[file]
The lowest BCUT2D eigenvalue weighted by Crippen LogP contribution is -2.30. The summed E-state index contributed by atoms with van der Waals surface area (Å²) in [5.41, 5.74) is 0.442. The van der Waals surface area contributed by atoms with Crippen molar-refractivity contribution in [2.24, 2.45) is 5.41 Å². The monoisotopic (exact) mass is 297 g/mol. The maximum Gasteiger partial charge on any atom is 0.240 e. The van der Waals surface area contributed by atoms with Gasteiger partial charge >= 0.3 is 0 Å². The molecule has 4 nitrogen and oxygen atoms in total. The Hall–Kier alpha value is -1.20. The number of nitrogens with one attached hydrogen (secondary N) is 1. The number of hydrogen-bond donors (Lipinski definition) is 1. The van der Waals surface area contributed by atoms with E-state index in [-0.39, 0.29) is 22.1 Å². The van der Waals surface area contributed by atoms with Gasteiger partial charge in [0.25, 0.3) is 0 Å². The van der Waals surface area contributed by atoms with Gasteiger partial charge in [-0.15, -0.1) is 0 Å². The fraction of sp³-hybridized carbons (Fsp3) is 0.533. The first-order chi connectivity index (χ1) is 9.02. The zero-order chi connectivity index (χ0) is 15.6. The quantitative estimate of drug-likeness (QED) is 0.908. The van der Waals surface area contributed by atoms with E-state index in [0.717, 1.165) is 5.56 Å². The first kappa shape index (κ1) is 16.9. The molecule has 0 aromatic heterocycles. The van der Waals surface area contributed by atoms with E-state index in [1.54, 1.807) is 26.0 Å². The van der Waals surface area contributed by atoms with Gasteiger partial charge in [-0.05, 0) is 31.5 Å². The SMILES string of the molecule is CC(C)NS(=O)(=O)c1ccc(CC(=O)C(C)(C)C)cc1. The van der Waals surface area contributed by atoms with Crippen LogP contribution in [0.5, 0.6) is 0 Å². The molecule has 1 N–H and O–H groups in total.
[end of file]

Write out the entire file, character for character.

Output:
The lowest BCUT2D eigenvalue weighted by Crippen LogP contribution is -2.30. The summed E-state index contributed by atoms with van der Waals surface area (Å²) in [5.41, 5.74) is 0.442. The van der Waals surface area contributed by atoms with Crippen molar-refractivity contribution in [2.24, 2.45) is 5.41 Å². The monoisotopic (exact) mass is 297 g/mol. The maximum Gasteiger partial charge on any atom is 0.240 e. The van der Waals surface area contributed by atoms with Gasteiger partial charge >= 0.3 is 0 Å². The molecule has 4 nitrogen and oxygen atoms in total. The Hall–Kier alpha value is -1.20. The number of nitrogens with one attached hydrogen (secondary N) is 1. The number of hydrogen-bond donors (Lipinski definition) is 1. The van der Waals surface area contributed by atoms with E-state index in [-0.39, 0.29) is 22.1 Å². The van der Waals surface area contributed by atoms with Gasteiger partial charge in [0.25, 0.3) is 0 Å². The van der Waals surface area contributed by atoms with Gasteiger partial charge in [-0.15, -0.1) is 0 Å². The fraction of sp³-hybridized carbons (Fsp3) is 0.533. The first-order chi connectivity index (χ1) is 9.02. The zero-order chi connectivity index (χ0) is 15.6. The quantitative estimate of drug-likeness (QED) is 0.908. The van der Waals surface area contributed by atoms with E-state index in [0.717, 1.165) is 5.56 Å². The first kappa shape index (κ1) is 16.9. The molecule has 0 aromatic heterocycles. The van der Waals surface area contributed by atoms with E-state index in [1.54, 1.807) is 26.0 Å². The van der Waals surface area contributed by atoms with Gasteiger partial charge in [-0.05, 0) is 31.5 Å². The SMILES string of the molecule is CC(C)NS(=O)(=O)c1ccc(CC(=O)C(C)(C)C)cc1. The van der Waals surface area contributed by atoms with Crippen LogP contribution in [0.5, 0.6) is 0 Å². The molecule has 1 N–H and O–H groups in total.